The challenge can be, where do I begin.  There are of course naturals who just find their own voice right away and don’t need much interfering.  But this was not my case and I kind of had to build from the ground up my experiences with artistry and find my own system to approach making things, creating.

I believe that one should approach a musical score, a blank canvas, a script etc. with the mentality of “I don’t know”.  I don’t know what I am about to make, create. It means relinquishing the reins to the character inside the music or words or still life etc.  Let it tell you who it is.  The irony of creating is that you speak while it speaks.  You paint while it speaks. You play your instrument while it speaks.  You both listen and act (as in take action) at the same time.  The character will tell you its context. It will feed you its emotions and mentality; all its pains, all its love, all its happiness, all of its frustrations. If you’re playing the cello, let the melody tell you what to do. Don’t impose dynamics, don’t impose articulations. The artistry lies in lack of “artistry”.  Don’t shape. Let the character tell you what to do.  And you don’t know the character, none of us do.  The character speaks for itself.  If we impose we ruin the moment, we ruin the individuality of the moment.

Now how does this relate to the performer, the human put in the circumstance of expressing someone, something.  The character you are reading, perceiving boils up inside of you.  It calls upon all of your own experiences, your own pains, your own feelings, your own life as clay. It boils up inside you.  You change, the performer changes, it’s one of the great thrills of performing.  It is intimacy. Your artistry and performance come from your blood, not from your mind.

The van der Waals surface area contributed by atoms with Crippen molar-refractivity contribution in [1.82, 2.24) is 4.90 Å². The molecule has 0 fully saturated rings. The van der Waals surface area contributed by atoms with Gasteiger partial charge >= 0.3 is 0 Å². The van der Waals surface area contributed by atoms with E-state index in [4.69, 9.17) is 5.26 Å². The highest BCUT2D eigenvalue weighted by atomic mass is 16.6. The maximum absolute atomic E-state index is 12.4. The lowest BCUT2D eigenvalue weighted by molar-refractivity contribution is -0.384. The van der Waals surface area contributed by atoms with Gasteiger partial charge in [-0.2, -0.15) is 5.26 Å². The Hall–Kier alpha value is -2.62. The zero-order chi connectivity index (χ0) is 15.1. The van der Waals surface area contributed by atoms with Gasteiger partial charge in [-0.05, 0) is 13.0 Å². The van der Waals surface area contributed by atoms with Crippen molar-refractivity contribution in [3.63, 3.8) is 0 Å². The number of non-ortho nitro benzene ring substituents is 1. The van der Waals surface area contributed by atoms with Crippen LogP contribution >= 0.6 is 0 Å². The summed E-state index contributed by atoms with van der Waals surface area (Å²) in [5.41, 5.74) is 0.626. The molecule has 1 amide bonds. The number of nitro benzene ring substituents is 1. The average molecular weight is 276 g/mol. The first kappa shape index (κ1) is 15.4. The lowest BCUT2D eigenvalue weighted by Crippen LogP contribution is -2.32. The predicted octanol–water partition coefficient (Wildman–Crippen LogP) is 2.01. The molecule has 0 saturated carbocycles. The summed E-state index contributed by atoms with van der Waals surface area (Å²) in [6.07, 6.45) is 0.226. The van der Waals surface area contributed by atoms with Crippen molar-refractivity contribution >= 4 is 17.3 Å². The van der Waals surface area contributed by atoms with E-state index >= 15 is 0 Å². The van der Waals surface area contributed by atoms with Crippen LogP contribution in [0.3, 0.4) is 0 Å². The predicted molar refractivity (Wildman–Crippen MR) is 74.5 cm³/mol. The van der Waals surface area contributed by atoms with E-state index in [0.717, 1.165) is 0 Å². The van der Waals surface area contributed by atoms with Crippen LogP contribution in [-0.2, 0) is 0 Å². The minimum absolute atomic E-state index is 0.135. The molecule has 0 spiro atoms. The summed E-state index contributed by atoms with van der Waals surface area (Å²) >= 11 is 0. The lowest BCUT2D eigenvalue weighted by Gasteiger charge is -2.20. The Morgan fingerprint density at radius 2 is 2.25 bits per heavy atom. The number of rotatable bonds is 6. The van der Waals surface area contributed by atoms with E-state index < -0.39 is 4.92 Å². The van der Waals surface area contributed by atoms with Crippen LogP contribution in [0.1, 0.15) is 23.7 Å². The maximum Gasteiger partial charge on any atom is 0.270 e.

Again, the irony is that the performer or artist is discovering as the audience is discovering, at the very same moment.  The beauty of this is that the performer can go into a performance essentially without fear, without nerves, without anxiety.  Their job is no longer to replicate something they have done in practice, some high point in rehearsal.  They don’t know as much as the audience doesn’t know. So you are equal to the audience, not a slave to them.

On educators.  There is a real problem with educating the performer, the artist. The simple answer for an educator is to tell; do this dynamic, this is the more appropriate color to use, this is who the character is, now play it that way.  The student loses the critical experience of finding this out for themselves, for deciding this for themselves, for making this decision, intuiting this decision and finding a way to act on it.  The student never learns how to problem solve.  From my perspective answers cannot be given because there are no answers.  It is up to the student to decide and the educator’s job is to help show them how.

Every piece of poetry, every instrumental piece of music, every still life, every medium has a character; a deep deep soul from which the abstractions flow.  And of course as these principles apply to characters they also apply to us.  To our own nature.